It is meditation of this kind that keeps me, at nearly seventy, so contented and wholesome.

Joe is shuffling papers to "pacify a wife who worries about him and who reads newspaper psychiatrists urging the retired to keep their minds active." A postcard arrives that takes him back twenty years, to a trip he and Ruth (his wife) took to Denmark, in part seeking information about his mother's birthplace, but also to salve spirits and emotions damaged by the death six months before of their only child, a 20-year-old son, Curt.

Joe: "He died an over-age beach bum, evading to the last any obligation to become what his mother and I tried to make or help him be, and like my mother's, his death lay down accusingly at my door. He was my only descendant, as she was my only ancestor, and I failed both."

The trip was without itinerary or timetable. Within days of arriving, they rent an apartment, only to learn that the regular occupant is remaining there, giving them three rooms and keeping one for herself. She's a countess, but strangely ostracized by…well…just about everyone. We learn about the trip because Joe kept a diary. When the postcard arrives, he gets out his old diary to revisit that time and place. In short order, Ruth, who didn't know of its existence, insists that he read it to her.

"You don't expect me to read through the whole thing like some schoolmaster doing his annual rereading of Dickens?"

"I thought that's what we were going to do."

Rain like sand pattered at the window. I heard the clogged downspout by the door overflowing a heavy stream onto the bricks. I would have to get the leaves out of that before the next rain. "You want your pound of flesh," I said.

"Oh, Joe!"

"I told you, this isn't going to give either of us much pleasure."

"I didn't think that was the purpose."

"No?" I said. "What was the purpose?" But after a second or two in which we looked at each other with that baffled, stubborn expression that people who have been long time married often wear when they are reading each other's minds, I began reading again. My problem was the opposite of what I said it was. In our relationship with Astrid Wredel-Krarup, and in the recollections that the diary brought back, I wasn't quite spectator enough.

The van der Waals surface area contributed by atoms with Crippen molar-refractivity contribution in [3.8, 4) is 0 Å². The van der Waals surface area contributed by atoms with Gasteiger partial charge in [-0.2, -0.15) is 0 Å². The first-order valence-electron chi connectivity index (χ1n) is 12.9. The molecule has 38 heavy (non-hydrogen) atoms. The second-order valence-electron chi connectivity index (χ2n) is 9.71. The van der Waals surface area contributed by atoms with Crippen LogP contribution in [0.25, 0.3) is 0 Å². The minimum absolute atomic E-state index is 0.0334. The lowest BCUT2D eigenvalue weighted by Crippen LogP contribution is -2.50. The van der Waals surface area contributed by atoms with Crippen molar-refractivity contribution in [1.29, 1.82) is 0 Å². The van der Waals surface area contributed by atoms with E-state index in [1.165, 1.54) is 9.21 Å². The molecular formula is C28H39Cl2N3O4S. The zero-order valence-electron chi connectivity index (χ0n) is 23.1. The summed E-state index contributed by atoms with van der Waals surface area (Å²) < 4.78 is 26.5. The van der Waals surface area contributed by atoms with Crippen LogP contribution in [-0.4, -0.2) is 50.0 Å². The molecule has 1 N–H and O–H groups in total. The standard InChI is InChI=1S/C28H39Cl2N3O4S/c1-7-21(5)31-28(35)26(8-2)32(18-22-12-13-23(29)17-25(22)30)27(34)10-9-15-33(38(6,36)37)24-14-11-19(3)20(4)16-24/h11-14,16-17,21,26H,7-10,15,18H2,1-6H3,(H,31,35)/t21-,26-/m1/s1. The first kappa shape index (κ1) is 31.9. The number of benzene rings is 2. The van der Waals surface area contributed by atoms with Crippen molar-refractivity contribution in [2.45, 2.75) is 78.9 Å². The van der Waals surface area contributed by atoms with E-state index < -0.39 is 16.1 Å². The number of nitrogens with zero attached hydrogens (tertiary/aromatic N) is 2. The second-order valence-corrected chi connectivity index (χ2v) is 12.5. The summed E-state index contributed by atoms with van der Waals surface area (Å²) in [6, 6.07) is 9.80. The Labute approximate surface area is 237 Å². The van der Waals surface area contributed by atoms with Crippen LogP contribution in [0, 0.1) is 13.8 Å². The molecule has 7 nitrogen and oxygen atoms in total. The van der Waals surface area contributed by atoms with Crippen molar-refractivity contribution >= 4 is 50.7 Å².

The novel is a story of the couple's explorations in Denmark, but even more, it's a story of an enduring marriage.
2 vote weird_O | Jun 18, 2015 |
Showing 1-5 of 19 (next | show all)
[A] seamless, beautiful work of imagination and re-imagination, of personal and social history, of love and family, of intimacy and alienation, of loss and discovery.
 
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On a February morning, when a weather front is moving in off the Pacific but has not quite arrived, and the winds are changeable and gusty and clouds drive over and an occasional flurry of fine rain darkens the terraced brics, this place conforms to none of the cliches about California with which they advertise the Sunshine Cities for the Sunset Years.
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And it reminds me too much of how little life changes: how, without dramatic events or high resolves, without tragedy, without even pathos, a reasonably endowed, reasonably well intentioned man can walk through the world's great kitchen from end to end and arrive at the back door hungry.
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Retired literary agent Joe Allston passes through life as a spectator until he discovers the journals of a trip he took to his mother's birthplace years before.